During the Community Session at The Things Conference 2020 (called ’ The Future of The Things Network’) @lornagoulden led a ‘panel discussion’ where different community initiators (@lornagoulden, @mark-stanley, @Maj and @gonzalo) provided information on the setup and workings of their ‘local’ community. @wienkegiezeman provided the perspective from TTN.
It was interesting to see the different paths these communities traveled/are traveling.
During the questions/feedback it became clear communities would benefit from sharing of the knowledge on how and why things are done the way they are by existing communities and what works and what mistakes have been made.
It was also mentioned the current communication solution (a slack channel) does not work well for this purpose as messages disappear due to the limit on all messages within the (free) slack instance.
A new forum category has been created to facilitate exchanging knowledge on the TTN forum without the need to add another communication channel.
I would like to invite all community initiators to share their stories, plans for going forward and questions so we can all learn. The category and all messages are visible to all forum visitors. Drop me a PM if we need something more private to share (semi) confidential information and I’ll see what can be arranged.
@wienkegiezeman @lornagoulden I don’t think the session was recorded (or was it) so would it be possible to share the presentation used?
I think this is a nice idea Kersing.
Here in Madrid we are focusing on smoothing the TTN learning curve.
Our main aim is to prove that citizens can provide themselves with an open, free, neutral and useful IoT network.
We organize meetups every friday to introduce TTN and related IoT techonologies/platforms.
We have also developed a few nodes based upon Atmega328, ESP03 and RFM95W, focused on flexibility.
Some concerns among the members of our community are:
- TTN console occasional instability
- TTN/TTI cooperation (packet broker?)
- Integration of TTN with opensource IoT platforms like ThingsBoard/Grafana
- Lucrative activities over TTN network
- Legal issues regarding sharing private/public internet connections indiscriminately through our LoRaWAN gateways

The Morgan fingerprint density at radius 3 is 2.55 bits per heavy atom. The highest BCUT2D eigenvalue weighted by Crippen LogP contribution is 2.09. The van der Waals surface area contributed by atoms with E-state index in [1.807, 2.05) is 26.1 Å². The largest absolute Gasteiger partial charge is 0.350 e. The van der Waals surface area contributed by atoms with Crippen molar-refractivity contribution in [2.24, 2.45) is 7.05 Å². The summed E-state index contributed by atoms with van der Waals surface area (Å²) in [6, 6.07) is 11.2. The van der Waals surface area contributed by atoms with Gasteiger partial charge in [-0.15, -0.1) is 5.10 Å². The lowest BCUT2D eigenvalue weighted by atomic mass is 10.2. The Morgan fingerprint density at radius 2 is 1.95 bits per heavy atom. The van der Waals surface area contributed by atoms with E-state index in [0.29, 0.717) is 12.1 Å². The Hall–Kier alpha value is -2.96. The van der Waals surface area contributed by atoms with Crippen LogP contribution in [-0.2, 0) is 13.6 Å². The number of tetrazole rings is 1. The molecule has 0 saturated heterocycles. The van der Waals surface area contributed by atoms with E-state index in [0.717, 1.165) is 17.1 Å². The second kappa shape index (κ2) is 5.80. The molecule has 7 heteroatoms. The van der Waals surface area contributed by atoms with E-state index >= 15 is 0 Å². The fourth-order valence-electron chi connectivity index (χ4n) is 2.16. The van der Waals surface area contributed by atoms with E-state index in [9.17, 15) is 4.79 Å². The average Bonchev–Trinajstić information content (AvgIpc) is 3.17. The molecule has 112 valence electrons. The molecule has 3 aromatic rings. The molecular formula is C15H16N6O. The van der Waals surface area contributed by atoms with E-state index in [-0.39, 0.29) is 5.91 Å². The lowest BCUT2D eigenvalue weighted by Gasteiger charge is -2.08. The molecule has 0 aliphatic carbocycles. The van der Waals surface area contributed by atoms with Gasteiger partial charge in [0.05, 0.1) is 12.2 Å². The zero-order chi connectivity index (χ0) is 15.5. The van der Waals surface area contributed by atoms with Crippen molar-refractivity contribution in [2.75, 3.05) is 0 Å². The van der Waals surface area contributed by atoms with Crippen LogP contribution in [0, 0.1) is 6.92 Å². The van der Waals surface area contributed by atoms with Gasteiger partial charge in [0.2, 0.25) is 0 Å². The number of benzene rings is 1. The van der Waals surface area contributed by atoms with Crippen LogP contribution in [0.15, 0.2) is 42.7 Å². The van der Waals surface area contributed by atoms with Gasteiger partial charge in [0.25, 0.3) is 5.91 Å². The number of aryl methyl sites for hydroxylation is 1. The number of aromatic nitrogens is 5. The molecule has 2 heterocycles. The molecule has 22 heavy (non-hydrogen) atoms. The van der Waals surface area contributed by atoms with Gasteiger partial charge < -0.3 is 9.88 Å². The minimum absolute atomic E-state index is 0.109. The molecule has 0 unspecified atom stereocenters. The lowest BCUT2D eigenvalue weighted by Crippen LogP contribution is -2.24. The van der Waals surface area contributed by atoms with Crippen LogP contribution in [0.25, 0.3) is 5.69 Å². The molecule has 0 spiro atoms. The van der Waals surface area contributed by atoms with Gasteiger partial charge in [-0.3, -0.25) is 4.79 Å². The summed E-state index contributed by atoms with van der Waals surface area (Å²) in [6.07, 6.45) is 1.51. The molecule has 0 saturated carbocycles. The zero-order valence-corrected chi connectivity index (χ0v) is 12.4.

- How to involve public sector entities in TTN
Thanks for kicking off this thread @kersing!
As a brief summary, in Zurich our main focus has been lately to ensure sustainability of the network. Our observation is that the community a) has a cyclic enthusiasm, and b) that the 1% rule of the Internet is very much a fact.
The regular meetups help to keep up the enthusiasm levels up; and on top of that, we organize once a year a large hackathon based on TTN which as well, boosts the engagement quite a bit.
The 1% rule is a harder nut to crack; it means we rely on very few active member to keep everything up and running; so we believe the only sustainable way forward is to engage with institutions that would have a longer-term commitment. This does not fix the 1%, but it basically means core parts of the infrastructure are supported beyond the lifetime of the 1% active members (which in turns gives time for other members to become active). In practical terms, this translates into engaging universities, non-profits, and also for-profit entities to run and operate gateways, to run services for the network, etc.
The legal aspects and the involvement of the public sector are things that we did tackle already, so we can share our experiences.
So, at the moment, our main focus is:
- Ensure a sound legal framework is in place.
- Ensure we have enough institutional support (infrastructural support, not financial) to keep going for the long term.
- Promote the technology and the network, and spread the word.
Towards those goals, we:
- Setup a non-profit civil association called Open Network Infrastructure Association to provide legal framework and identity. All our documents are open source if anyone wants to replicate: https://github.com/open-network-infrastructure
- Constantly engage non-profit and for-profit entities to convince them of the benefits of operating gateways for the network. (We explicitly aim at not running the gateways ourselves, but instead helping them do that on their own).
- Organize the MakeZurich hackathon on a semi-year basis to spread the word. We also open source a large amount of documentation on how to run this hackathon and also actively promote the idea that the hackathon is to be replicated (forked) in other communities.
This forum is a great start; perhaps once this starts to fill up, we could kick off a github repo with a slightly structured set of HOWTOs for running a TTN community, acknowledging the diversity of paths available.
I wish it was, i had to leave early and therefore missed the most interesting part with the vision of panel members on this topic.
4 posts were split to a new topic: Gateway capacity report request
Please note that not all community related knowledge transfer needs to go into this very topic here. Instead, the category can be used to tag topics; see https://www.thethingsnetwork.org/forum/c/regions/knowledge-exchange